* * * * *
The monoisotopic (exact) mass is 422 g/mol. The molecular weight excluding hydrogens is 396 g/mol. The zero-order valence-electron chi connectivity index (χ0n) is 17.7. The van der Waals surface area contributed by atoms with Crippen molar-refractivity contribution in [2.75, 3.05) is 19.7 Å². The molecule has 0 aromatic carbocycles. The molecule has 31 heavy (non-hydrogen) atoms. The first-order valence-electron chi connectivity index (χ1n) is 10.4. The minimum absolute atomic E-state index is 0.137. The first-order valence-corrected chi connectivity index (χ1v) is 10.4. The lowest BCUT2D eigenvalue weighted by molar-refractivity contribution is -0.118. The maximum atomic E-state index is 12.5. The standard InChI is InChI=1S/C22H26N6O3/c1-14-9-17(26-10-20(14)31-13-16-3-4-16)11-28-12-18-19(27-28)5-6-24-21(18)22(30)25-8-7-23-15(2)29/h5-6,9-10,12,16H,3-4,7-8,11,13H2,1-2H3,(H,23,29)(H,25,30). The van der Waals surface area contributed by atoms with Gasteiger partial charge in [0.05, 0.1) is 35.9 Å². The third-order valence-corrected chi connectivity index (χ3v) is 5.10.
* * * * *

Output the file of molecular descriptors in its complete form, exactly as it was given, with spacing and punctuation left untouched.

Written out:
The monoisotopic (exact) mass is 422 g/mol. The molecular weight excluding hydrogens is 396 g/mol. The zero-order valence-electron chi connectivity index (χ0n) is 17.7. The van der Waals surface area contributed by atoms with Crippen molar-refractivity contribution in [2.75, 3.05) is 19.7 Å². The molecule has 0 aromatic carbocycles. The molecule has 31 heavy (non-hydrogen) atoms. The first-order valence-electron chi connectivity index (χ1n) is 10.4. The minimum absolute atomic E-state index is 0.137. The first-order valence-corrected chi connectivity index (χ1v) is 10.4. The lowest BCUT2D eigenvalue weighted by molar-refractivity contribution is -0.118. The maximum atomic E-state index is 12.5. The standard InChI is InChI=1S/C22H26N6O3/c1-14-9-17(26-10-20(14)31-13-16-3-4-16)11-28-12-18-19(27-28)5-6-24-21(18)22(30)25-8-7-23-15(2)29/h5-6,9-10,12,16H,3-4,7-8,11,13H2,1-2H3,(H,23,29)(H,25,30). The van der Waals surface area contributed by atoms with Gasteiger partial charge in [0.05, 0.1) is 35.9 Å². The third-order valence-corrected chi connectivity index (χ3v) is 5.10.